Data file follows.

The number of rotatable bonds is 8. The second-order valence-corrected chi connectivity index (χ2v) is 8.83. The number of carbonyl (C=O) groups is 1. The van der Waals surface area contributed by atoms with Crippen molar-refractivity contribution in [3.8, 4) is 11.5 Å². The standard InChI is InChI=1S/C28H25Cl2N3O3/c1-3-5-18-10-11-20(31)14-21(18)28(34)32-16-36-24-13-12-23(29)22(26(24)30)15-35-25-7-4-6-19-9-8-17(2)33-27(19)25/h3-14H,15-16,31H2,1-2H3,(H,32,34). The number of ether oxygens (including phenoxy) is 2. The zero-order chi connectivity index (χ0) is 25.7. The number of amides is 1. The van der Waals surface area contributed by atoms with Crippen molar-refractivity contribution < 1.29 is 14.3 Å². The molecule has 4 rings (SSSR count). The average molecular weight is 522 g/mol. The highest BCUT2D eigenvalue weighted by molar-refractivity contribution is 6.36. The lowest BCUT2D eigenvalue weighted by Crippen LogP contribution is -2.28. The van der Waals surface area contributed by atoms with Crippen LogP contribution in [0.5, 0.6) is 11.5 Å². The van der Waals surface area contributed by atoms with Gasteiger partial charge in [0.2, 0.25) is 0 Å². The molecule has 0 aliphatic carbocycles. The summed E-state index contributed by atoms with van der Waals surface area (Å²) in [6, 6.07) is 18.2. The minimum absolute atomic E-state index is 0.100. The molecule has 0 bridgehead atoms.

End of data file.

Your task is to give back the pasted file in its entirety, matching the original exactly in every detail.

The number of rotatable bonds is 8. The second-order valence-corrected chi connectivity index (χ2v) is 8.83. The number of carbonyl (C=O) groups is 1. The van der Waals surface area contributed by atoms with Crippen molar-refractivity contribution in [3.8, 4) is 11.5 Å². The standard InChI is InChI=1S/C28H25Cl2N3O3/c1-3-5-18-10-11-20(31)14-21(18)28(34)32-16-36-24-13-12-23(29)22(26(24)30)15-35-25-7-4-6-19-9-8-17(2)33-27(19)25/h3-14H,15-16,31H2,1-2H3,(H,32,34). The number of ether oxygens (including phenoxy) is 2. The zero-order chi connectivity index (χ0) is 25.7. The number of amides is 1. The van der Waals surface area contributed by atoms with Crippen molar-refractivity contribution < 1.29 is 14.3 Å². The molecule has 4 rings (SSSR count). The average molecular weight is 522 g/mol. The highest BCUT2D eigenvalue weighted by molar-refractivity contribution is 6.36. The lowest BCUT2D eigenvalue weighted by Crippen LogP contribution is -2.28. The van der Waals surface area contributed by atoms with Crippen LogP contribution in [0.5, 0.6) is 11.5 Å². The van der Waals surface area contributed by atoms with Gasteiger partial charge in [0.2, 0.25) is 0 Å². The molecule has 0 aliphatic carbocycles. The summed E-state index contributed by atoms with van der Waals surface area (Å²) in [6, 6.07) is 18.2. The minimum absolute atomic E-state index is 0.100. The molecule has 0 bridgehead atoms.